Wednesday, October 29, 2014

A Statewide Solution

     O.K. Business first.
     Many thanks to the latest Baltimore County businesses who support the concepts expressed in this blog and are advertising on Save 90. The newest advertisers are: Larry Rosenberg of The Mark Building Company, 
Karen Weiner of Studio of Makeup, 
Barry Steinfelder of BJS Insurance, and 
Michael and Mitchell Parson of Parsonizing Fine Dry Cleaning. 
Here are Save 90's latest ads and don't forget…Support Our Sponsors! 
This is the growing list of Save 90 advertisers:                   
Chesapeake Contracting
Needles and Threads of Ruxton
Bare Necessities
Edie Brown Associates
The Mark Building Company
Studio of Makeup
BJS Insurance
Parsonizing Dry Cleaners

 Total money raised so far: $2070.00. All is going to area animal rescue organizations.
     Having Baltimore County businesses support these efforts is crucial. This sends our county government a message: The people at the heart of our county's economy want our shelter to emulate the great shelters that are its neighbors: the MD SPCA, the Baltimore Humane Society, and BARCS. 
     If you know a Baltimore County business that would like to place an "ad" on Save 90, please have them contact me at
    Nelson Mandela said, "It always seems impossible until it's done."
     Keep that in mind.
     This will get done.

Now on to today's post:
     I saw Ken Ulman (Democratic candidate for Lt. Gov.) recently and asked him for a comment on our state's animals. Here's what he had to say.

So, what might statewide support for Maryland animals look like? 
     It would be a challenge, because in Maryland, there is no cookie cutter animal shelter mold. Each county or jurisdiction has its own shelter. Some of these employ best practices and save most of the animals in their care. Some do not.
     So, whether a dog or cat gets out of a shelter alive is partly a matter of location. If it's lucky (a relative term!), it ends up in a shelter like BARCS in Baltimore City. BARCS has a foster program, extensive relationships with area rescue groups, and a large and active volunteer force. As a result, BARCS saves almost 80% of the 12 thousand animals that come through its doors each year. 
     Animals in many other Maryland shelters aren't so fortunate. For example, in Baltimore County, euthanasia rates are 50%. So, only half of the approximately 5000 animals there each year survive. 
     Imagine a statewide solution…legislation that would standardize the practices at Maryland shelters, requiring them to do what shelters like BARCS, the MD SPCA, and the Baltimore Humane Society do: place the highest priority on saving as many lives as possible. That means creating extensive relationships with rescue organizations, having a thriving foster program, as well as a large and active volunteer force.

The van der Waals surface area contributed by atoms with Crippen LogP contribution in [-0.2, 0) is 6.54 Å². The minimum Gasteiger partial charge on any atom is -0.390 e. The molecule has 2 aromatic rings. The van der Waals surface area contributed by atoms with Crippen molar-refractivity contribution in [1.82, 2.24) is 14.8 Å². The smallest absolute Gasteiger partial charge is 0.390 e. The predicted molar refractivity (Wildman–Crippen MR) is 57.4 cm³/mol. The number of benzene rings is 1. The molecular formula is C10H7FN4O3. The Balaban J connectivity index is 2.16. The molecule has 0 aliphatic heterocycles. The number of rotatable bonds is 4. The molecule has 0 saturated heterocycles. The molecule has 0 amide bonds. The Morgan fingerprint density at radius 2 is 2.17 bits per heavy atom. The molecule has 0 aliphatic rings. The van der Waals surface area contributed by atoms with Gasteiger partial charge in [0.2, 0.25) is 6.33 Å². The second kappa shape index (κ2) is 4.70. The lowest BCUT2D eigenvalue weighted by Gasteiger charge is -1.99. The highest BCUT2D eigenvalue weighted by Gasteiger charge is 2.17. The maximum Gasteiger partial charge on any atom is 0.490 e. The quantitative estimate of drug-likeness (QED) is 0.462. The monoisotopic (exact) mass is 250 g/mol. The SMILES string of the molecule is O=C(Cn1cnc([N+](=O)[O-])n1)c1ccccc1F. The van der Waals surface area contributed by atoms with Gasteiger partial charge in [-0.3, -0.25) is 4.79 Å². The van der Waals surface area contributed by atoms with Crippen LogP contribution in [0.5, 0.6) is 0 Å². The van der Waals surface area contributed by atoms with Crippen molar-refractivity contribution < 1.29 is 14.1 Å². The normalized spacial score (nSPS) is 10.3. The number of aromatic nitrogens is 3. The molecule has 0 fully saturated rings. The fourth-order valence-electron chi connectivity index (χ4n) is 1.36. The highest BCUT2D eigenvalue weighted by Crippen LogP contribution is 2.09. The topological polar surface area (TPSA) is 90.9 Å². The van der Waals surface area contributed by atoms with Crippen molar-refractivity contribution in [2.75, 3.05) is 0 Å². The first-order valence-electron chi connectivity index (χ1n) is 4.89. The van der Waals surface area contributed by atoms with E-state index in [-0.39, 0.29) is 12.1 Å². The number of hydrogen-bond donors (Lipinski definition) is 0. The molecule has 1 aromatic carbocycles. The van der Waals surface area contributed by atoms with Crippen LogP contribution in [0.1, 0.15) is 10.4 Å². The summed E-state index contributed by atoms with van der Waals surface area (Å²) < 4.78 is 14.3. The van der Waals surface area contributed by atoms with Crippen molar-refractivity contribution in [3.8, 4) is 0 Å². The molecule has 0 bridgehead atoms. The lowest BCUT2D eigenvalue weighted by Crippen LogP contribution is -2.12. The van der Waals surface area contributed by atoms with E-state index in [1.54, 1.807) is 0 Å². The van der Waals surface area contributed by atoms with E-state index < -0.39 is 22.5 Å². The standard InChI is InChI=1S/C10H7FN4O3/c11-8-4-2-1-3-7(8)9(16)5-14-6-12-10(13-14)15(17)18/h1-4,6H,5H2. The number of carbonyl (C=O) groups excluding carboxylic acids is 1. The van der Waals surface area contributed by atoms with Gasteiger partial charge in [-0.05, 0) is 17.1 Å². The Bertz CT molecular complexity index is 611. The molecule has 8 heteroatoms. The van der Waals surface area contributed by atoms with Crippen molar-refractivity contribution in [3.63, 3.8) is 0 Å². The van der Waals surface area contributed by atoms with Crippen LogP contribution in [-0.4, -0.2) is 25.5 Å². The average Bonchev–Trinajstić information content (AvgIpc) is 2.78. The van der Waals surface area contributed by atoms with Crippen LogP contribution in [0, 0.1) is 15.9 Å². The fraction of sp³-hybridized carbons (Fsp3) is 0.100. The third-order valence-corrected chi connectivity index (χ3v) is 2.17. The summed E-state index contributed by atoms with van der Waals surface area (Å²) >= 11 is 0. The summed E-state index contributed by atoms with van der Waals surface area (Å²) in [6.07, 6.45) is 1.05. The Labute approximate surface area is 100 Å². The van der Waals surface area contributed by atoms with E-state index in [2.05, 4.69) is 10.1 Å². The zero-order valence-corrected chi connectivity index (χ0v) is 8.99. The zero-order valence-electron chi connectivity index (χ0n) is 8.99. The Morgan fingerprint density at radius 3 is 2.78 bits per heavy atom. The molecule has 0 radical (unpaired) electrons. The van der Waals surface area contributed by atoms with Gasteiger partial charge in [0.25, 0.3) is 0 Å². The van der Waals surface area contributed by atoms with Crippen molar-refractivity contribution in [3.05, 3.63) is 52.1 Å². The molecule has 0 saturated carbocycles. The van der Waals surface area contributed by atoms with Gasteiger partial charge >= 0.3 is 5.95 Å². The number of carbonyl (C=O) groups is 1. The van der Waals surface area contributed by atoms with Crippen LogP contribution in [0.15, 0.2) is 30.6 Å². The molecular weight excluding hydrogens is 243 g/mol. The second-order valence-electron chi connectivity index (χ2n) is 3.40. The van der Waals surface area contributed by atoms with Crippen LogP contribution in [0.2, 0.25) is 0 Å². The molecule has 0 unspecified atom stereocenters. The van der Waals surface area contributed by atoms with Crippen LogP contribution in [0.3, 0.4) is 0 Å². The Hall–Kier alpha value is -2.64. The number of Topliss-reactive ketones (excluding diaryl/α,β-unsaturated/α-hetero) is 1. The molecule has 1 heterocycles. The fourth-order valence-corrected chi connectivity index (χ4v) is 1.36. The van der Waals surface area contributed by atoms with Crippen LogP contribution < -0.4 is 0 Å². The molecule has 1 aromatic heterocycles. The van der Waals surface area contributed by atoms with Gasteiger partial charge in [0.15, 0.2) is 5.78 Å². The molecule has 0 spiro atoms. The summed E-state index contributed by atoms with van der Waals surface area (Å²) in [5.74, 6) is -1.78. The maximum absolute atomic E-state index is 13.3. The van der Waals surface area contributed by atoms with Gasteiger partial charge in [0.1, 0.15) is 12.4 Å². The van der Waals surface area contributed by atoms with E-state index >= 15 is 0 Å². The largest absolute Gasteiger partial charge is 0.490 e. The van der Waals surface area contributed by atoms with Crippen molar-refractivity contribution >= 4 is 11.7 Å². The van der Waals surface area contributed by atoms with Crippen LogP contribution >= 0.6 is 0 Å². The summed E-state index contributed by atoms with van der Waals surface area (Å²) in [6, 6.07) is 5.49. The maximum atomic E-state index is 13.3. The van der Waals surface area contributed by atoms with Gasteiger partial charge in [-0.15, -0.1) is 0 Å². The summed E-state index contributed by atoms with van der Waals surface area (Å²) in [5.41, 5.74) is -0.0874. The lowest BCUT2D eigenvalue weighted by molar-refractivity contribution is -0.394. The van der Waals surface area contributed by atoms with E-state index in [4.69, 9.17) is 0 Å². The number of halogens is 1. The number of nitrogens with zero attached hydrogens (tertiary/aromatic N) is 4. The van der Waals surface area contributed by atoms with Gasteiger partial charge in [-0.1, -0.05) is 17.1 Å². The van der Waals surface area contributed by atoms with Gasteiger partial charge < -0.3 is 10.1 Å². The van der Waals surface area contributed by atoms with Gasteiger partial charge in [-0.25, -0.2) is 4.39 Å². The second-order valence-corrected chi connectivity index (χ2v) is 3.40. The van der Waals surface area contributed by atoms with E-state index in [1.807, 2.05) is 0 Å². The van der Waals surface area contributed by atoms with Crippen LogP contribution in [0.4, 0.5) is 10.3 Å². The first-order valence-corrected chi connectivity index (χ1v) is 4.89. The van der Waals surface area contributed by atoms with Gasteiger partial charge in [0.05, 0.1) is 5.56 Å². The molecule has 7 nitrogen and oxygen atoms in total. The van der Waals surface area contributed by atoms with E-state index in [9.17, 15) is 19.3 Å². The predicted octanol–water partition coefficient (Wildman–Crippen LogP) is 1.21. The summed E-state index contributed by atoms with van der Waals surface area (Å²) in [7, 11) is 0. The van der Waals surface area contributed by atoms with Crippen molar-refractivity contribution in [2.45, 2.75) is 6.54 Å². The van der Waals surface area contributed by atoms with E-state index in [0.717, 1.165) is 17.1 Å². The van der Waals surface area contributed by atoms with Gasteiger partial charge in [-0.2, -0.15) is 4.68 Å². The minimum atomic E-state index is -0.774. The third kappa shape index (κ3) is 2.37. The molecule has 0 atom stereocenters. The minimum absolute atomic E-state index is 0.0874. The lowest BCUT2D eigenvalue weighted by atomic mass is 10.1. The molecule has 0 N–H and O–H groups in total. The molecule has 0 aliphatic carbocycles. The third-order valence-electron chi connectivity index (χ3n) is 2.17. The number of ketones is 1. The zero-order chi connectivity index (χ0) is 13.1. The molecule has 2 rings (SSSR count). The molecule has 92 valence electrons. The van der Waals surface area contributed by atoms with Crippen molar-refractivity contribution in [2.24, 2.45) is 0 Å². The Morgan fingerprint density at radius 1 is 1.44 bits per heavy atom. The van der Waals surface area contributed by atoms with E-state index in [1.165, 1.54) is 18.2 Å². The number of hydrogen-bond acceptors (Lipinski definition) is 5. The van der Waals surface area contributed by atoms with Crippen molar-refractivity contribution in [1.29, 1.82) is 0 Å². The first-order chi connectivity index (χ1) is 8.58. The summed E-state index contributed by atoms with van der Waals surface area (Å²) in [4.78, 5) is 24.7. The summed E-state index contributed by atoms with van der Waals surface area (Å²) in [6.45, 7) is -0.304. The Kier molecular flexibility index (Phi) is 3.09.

Creating statewide standards is the goal behind "CAPA 4 Maryland". CAPA stands for "Companion Animal Protection Act." The state of Delaware passed a CAPA law in 2010. The state of California has something similar known as the Hayden Law. The group, 
"CAPA 4 Maryland" wants this kind of legislation in our state.  
     Tammy Zaluzney of CAPA for MD says, "CAPA basically mandates all the things good shelters do."
     Among other things, here's what she says CAPA would do:
1) Make euthanasia the last resort, requiring shelters to make lifesaving their primary goal.
2) Standardize public safety efforts as well as the relationship between shelters and animal rescue organizations. 
3) Provide transparency for taxpayers who are footing the shelter's bill.
     Zaluzney says her group is working on language for CAPA legislation to be introduced in the next session of the Maryland General Assembly, and is talking with potential sponsors of the legislation.
     But don't expect smooth sailing. One possible roadblock to this kind of law is that Maryland is what's known as a home rule state. That means cities, municipalities, and/or counties have the ability to pass laws to govern themselves as they see fit as long as they obey state and federal constitutions. Some counties will no doubt balk at statewide sheltering requirements.
     Will Baltimore County be one of them? I contacted the Baltimore County Health Dept. to ask. A spokesman declined to comment. 
     Since the legislation is not yet written, it's difficult to know if CAPA 4 Maryland is the right way to go. But on the face of it, the idea of standardized practices seems to make sense for animals as well as humans. Think of the Ebola epidemic. We would all hope that every state in our nation is on the same page there. 

     We'll be watching this issue as the MD General Assembly convenes in January of 2015. And no matter the outcome of next week's MD gubernatorial election, I surely hope our next governor is concerned about the animals in our state's shelters. If statewide rules make sense, I hope he supports them.


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